DPP caucus accuses China of 'blackmailing, coercing' Taiwan
ROC Central News Agency
Taipei, June 25 (CNA) The legislative caucus of Taiwan's ruling Democratic Progressive Party (DPP) reacted angrily Sunday to China's suspension of official communications with Taiwan, saying that forcing Taiwanese to accept its version of the "1992 Consensus" is tantamount to "blackmailing and coercing."
Wu Ping-jui (吳秉叡), secretary-general of the DPP caucus at the Legislative Yuan, was commenting on China's Taiwan Affairs Office spokesman An Fengshan's rejection a day earlier of Taiwan's protest over the handover of Taiwanese fraud suspects caught overseas to the Chinese authorities.
An, while stating the reason for China ignoring Taiwan's protest, said for the first time that the cross-Taiwan Strait communication mechanism "has been suspended" since the new government was sworn in in Taipei last month, because the new government refuses to recognize the "1992 Consensus," which he said is the political foundation for cross-strait relations that embodies the one-China principle.
Previous Kuomintag (KMT) governments have accepted the consensus, which espouses the "one China" principle, with each side free to interpret what it means.
President Tsai Ing-wen (蔡英文), in her inauguration address May 20, declared that she will work hard to maintain the existing mechanisms for dialogue and seek cooperation across the Taiwan Strait, without overtly stating her position on the "1992 Consensus."
The mechanisms to which Tsai referred include the Constitution of the Republic of China and the historical facts of 1992 that include "various joint acknowledgements and understandings" between the two sides of the strait through negotiation.
"It is based on such existing realities and political foundations that the stable and peaceful development of the cross-strait relationship must be continuously promoted," she said.
For Beijing, the only "political foundation" for continued cross-strait dialogue is its version of the "1992 Consensus," with little leeway for Taiwan to assert its version of "one China."
Wu said Taiwanese voters have chosen not to accept the "1992 Consensus" by rejecting the KMT and electing a DPP government, and yet China has persistently demanded that the Tsai administration accept it -- an move that he said will simply "toughen up Taiwanese determination."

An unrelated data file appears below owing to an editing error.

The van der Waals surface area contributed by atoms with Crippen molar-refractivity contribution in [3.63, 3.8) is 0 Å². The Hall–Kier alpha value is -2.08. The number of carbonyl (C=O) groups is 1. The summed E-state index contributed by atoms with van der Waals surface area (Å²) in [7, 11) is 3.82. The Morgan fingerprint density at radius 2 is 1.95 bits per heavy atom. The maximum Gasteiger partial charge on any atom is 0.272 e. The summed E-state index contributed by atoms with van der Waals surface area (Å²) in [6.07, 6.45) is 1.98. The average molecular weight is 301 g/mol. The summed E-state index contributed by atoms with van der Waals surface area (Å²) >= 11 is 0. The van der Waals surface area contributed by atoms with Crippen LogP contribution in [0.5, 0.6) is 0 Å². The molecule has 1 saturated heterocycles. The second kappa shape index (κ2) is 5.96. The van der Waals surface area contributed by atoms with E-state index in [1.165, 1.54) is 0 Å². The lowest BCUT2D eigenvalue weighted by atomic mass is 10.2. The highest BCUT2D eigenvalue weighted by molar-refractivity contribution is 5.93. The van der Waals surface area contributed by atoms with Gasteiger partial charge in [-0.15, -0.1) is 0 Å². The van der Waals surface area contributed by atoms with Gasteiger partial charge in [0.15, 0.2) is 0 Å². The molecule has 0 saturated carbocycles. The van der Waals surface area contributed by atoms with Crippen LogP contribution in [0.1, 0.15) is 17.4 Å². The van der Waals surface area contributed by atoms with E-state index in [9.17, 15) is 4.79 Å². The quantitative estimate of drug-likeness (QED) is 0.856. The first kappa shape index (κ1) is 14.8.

If China adamantly pushes Taiwanese to accept the "1992 Consensus," "do they mean to decide for us what to choose?" Wu said. "This is not done in any democratic country."
He cited what the British have done in their EU membership referendum, in which each and every British citizen was able to show his or her will, he said.
No one will accept China's "blackmail and coercion," he said.
Johnny Chiang (江啟臣), deputy secretary-general of the KMT legislative caucus, said that even if the Tsai government does not accept the "1992 Consensus," it should come up with a set of measures to continue cross-strait interaction and exchanges and to solve problems arising from the current deadlock.
Tsai has claimed that her government is one that "solves problems," Chiang said. "Now we're waiting to see how she solves (cross-strait) problems."
Her "political foundations" have four key elements.
The first is the fact of the 1992 talks between the semi-official Taipei-based Straits Exchange Foundation and its Chinese counterpart, the Association for Relations Across the Taiwan Straits, when there was joint acknowledgement of setting aside differences to seek common ground, she said in her inauguration address.
The second element is the existing ROC constitutional order, while the third element pertains to the outcomes of over 20 years of negotiations and interactions across the strait.
The fourth element "relates to the democratic principle and prevalent will of the people of Taiwan," said the president.
Her attitude toward cross-strait affairs, she said, will be based on the ROC Constitution, the Act Governing Relations between the People of Taiwan Area and the Mainland Area, and other relevant legislation.
(By Liu Kuan-ting and S.C. Chang)
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